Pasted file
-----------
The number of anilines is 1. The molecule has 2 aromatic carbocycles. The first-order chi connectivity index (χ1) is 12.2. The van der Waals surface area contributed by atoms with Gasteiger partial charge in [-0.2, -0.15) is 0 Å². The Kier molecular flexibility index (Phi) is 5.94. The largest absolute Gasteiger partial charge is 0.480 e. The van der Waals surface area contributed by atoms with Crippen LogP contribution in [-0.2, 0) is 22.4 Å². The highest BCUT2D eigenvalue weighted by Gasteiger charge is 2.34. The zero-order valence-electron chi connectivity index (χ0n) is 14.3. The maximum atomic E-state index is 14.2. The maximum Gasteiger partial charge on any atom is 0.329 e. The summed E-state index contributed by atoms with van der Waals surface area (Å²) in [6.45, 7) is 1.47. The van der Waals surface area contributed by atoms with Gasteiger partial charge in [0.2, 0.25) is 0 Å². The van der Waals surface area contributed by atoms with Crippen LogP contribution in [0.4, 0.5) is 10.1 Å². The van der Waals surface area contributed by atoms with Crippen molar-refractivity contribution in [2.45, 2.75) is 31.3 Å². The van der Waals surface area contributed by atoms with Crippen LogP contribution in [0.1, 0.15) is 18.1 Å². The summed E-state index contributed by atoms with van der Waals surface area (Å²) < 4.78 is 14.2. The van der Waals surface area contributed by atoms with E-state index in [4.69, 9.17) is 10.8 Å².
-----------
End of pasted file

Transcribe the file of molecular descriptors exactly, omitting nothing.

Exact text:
The number of anilines is 1. The molecule has 2 aromatic carbocycles. The first-order chi connectivity index (χ1) is 12.2. The van der Waals surface area contributed by atoms with Gasteiger partial charge in [-0.2, -0.15) is 0 Å². The Kier molecular flexibility index (Phi) is 5.94. The largest absolute Gasteiger partial charge is 0.480 e. The van der Waals surface area contributed by atoms with Crippen LogP contribution in [-0.2, 0) is 22.4 Å². The highest BCUT2D eigenvalue weighted by Gasteiger charge is 2.34. The zero-order valence-electron chi connectivity index (χ0n) is 14.3. The maximum atomic E-state index is 14.2. The maximum Gasteiger partial charge on any atom is 0.329 e. The summed E-state index contributed by atoms with van der Waals surface area (Å²) in [6.45, 7) is 1.47. The van der Waals surface area contributed by atoms with Gasteiger partial charge in [0.2, 0.25) is 0 Å². The van der Waals surface area contributed by atoms with Crippen LogP contribution in [0.4, 0.5) is 10.1 Å². The van der Waals surface area contributed by atoms with Crippen molar-refractivity contribution in [2.45, 2.75) is 31.3 Å². The van der Waals surface area contributed by atoms with Crippen LogP contribution in [0.1, 0.15) is 18.1 Å². The summed E-state index contributed by atoms with van der Waals surface area (Å²) < 4.78 is 14.2. The van der Waals surface area contributed by atoms with E-state index in [4.69, 9.17) is 10.8 Å².